Buddhism was introduced to China during the Christian period, dating back to the western and eastern han dynasties (202-220 BC). The development of Buddhism has exerted a profound influence on Chinese culture in philosophy, literature, art, politics, medicine, material culture and many other fields.
Many temples and monasteries in China have witnessed the development of Buddhism and recorded people’s devotion. Some of these temples play an active role in Buddhism.
Built straight into a cliff 75 meters (246 feet) off the ground, the Hanging Monastery sure earns its name. Beautifully ornate Buddhist prayer houses are supported by long stilts punched right into the cliffside. Narrow bridges and small corridors connect theses houses of worship, but you won’t be able to visit for long. Large numbers of visitors have eroded the efficacy of the buildings’ foundations. Hengshan was built in 491. The fact that it has held up this long makes it an architectural wonder. And if you do get shut out, don’t worry. The temple itself is rather standard. It’s the marveling at precarious buildings etched into the cliff side that makes this temple unforgettable.
The Shaolin Temple is the main worship temple of the 1,500-year-old Shaolin School of Buddhism. Waves of selfie-seeking travelers fill the halls of this commercialized temple every day. Shaolin, famous for its practice of kung fu, is a bucket list destination for anyone practicing a martial art.The Forest of Steles in Shaolin temple is the largest survived forest of steles in China. Shaolin Temple now is famed for its dazzling Kung Fu Show, which has attracted many tourists from home and abroad. The Wu Shu training center is a sight to see. You’ll be treated to a yard full of kung fu newbies breaking boards and tumbling for the crowds.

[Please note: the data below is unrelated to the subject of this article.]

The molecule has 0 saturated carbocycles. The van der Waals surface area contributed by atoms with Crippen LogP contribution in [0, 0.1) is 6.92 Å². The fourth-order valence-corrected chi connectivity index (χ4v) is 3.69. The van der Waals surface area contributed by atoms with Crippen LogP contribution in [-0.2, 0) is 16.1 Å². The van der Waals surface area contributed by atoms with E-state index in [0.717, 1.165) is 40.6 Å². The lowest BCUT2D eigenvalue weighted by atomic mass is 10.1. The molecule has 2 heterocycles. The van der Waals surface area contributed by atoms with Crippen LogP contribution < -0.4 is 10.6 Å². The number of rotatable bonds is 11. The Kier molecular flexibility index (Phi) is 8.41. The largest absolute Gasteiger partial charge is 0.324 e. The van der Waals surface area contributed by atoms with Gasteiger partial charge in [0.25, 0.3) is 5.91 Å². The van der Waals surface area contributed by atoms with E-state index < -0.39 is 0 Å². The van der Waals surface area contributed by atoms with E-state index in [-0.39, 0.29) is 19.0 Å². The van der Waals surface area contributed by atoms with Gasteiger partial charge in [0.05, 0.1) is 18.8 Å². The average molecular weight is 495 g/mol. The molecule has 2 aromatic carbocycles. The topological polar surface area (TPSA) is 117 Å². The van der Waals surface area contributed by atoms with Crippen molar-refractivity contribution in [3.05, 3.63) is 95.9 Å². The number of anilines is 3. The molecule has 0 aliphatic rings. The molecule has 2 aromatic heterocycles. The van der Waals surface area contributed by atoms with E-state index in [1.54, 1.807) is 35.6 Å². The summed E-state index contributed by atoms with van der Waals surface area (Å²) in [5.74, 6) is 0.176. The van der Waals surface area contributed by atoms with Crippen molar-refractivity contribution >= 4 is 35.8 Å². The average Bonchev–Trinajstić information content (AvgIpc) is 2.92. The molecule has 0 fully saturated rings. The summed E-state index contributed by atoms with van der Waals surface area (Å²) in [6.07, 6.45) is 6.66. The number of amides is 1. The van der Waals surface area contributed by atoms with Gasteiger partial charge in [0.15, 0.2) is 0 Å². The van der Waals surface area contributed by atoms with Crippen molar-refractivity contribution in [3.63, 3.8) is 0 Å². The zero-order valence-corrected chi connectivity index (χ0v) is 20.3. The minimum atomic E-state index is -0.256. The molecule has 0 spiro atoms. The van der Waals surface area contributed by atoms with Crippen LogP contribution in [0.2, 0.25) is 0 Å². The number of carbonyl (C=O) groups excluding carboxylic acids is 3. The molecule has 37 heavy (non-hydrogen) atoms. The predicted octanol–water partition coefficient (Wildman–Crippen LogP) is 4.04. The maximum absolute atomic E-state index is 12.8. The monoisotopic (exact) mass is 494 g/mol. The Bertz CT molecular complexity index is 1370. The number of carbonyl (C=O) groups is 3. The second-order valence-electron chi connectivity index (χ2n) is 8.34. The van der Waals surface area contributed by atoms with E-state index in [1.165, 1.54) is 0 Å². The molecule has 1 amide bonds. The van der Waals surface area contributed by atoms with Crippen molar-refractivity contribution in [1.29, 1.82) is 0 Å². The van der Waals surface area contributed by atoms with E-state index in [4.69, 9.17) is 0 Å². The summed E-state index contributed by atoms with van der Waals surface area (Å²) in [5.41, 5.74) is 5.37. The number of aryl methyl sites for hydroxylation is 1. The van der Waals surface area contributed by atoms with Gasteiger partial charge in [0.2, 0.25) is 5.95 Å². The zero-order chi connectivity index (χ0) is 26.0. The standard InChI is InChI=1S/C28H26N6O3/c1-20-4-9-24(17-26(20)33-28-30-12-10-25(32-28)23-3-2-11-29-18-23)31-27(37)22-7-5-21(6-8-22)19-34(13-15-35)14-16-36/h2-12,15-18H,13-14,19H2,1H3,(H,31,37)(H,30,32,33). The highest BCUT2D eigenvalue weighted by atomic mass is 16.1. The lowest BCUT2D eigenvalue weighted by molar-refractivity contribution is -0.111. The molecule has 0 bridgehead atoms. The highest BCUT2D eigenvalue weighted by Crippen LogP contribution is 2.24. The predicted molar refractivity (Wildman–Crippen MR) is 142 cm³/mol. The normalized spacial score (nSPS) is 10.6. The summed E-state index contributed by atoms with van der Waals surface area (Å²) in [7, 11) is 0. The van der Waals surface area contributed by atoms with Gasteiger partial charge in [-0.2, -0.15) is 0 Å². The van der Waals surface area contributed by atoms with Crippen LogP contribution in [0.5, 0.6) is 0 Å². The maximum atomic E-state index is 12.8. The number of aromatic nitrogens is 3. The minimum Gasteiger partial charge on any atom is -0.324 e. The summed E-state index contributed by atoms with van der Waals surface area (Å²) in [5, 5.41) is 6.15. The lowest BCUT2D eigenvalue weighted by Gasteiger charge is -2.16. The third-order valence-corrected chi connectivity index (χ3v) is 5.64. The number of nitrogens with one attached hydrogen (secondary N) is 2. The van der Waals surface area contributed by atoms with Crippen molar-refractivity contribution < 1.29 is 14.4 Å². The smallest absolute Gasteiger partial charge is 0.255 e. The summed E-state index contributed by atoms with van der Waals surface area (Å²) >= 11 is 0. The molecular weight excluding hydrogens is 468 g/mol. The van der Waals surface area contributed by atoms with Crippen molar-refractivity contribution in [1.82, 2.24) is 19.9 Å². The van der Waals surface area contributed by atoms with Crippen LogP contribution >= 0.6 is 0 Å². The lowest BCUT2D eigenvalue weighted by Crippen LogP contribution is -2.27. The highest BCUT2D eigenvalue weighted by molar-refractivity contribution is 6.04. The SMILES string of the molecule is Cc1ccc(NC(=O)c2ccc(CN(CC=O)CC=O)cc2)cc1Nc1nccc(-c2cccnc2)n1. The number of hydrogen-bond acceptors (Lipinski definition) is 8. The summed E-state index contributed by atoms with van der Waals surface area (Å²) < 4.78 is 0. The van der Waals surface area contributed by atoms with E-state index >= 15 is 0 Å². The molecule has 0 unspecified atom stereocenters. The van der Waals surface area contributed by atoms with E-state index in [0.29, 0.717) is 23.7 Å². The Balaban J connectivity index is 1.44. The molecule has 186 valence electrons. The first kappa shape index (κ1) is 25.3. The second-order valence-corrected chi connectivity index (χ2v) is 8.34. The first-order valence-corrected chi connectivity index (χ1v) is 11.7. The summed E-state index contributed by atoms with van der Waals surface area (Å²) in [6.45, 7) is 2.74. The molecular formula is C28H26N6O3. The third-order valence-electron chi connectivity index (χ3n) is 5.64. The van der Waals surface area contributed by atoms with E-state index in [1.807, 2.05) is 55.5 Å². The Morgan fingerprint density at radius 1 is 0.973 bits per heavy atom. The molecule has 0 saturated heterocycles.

You’ll walk past Buddhist pilgrims prostrating themselves outside the ancient Jokhang Temple in the center of Tibet. Jokhang Temple is the spiritual heart of Tibet and a sacred pilgrim destination for Buddhists for Buddhists. They come to worship at the feet of the 1,300-year-old central golden Buddha statue, the most revered of all Buddha images in the world. The temple is maintained by Gelug School but they accept all different sects of Buddhists to worship here. The dazzling gold roof of the two-story temple houses a visually rich maroon and gold interior. Visit in the mornings when the temple is accessible and surrounded by pilgrims eating yak butter.
The former residence of Emperor Yong Zheng, the Lama Temple was converted into a lamasery in 1744. If you can only tour one temple in China, make it the Lama Temple. It is perhaps the most famous Tibetan Buddhist Temple outside of Tibet and for good reason. The Lama Temple, in the heart of one of China’s biggest cities, features breathtaking frescoes, a 18-meter (60-foot Buddha) in Tibetan form, tantric sculptures, gorgeous archways, handmade carpentry and dazzlingly ornate roofs. Split into five great halls, you could spend days wondering at the splendor.
In 1983, it was determined by the State Council as the national key Buddhist temple in the Han area. The temple is mainly composed of three exquisite archways and five grand halls. It covers an area of 66400 square meters and has more than 1000 halls.
Longmen Cave Temples
A staggering 2,300 caves are carved into limestone cliffs that extend for nearly a mile in Henan province. The caves house some of the world’s finest examples of Chinese art from the Northern Wei and Tang Dynasties (316-907). A series of metal and limestone stairs can take you to the caves higher up on the cliff side so you can see all 110,000 statues, 60 stupas and 2,800 inscriptions. The statues and Buddhas are carved right out of the limestone that makes up the hillside. Essentially, each cave is an ornate relief that you can physically walk into. Incredibly preserved, this etched cliff sits right on the banks of the Yi River.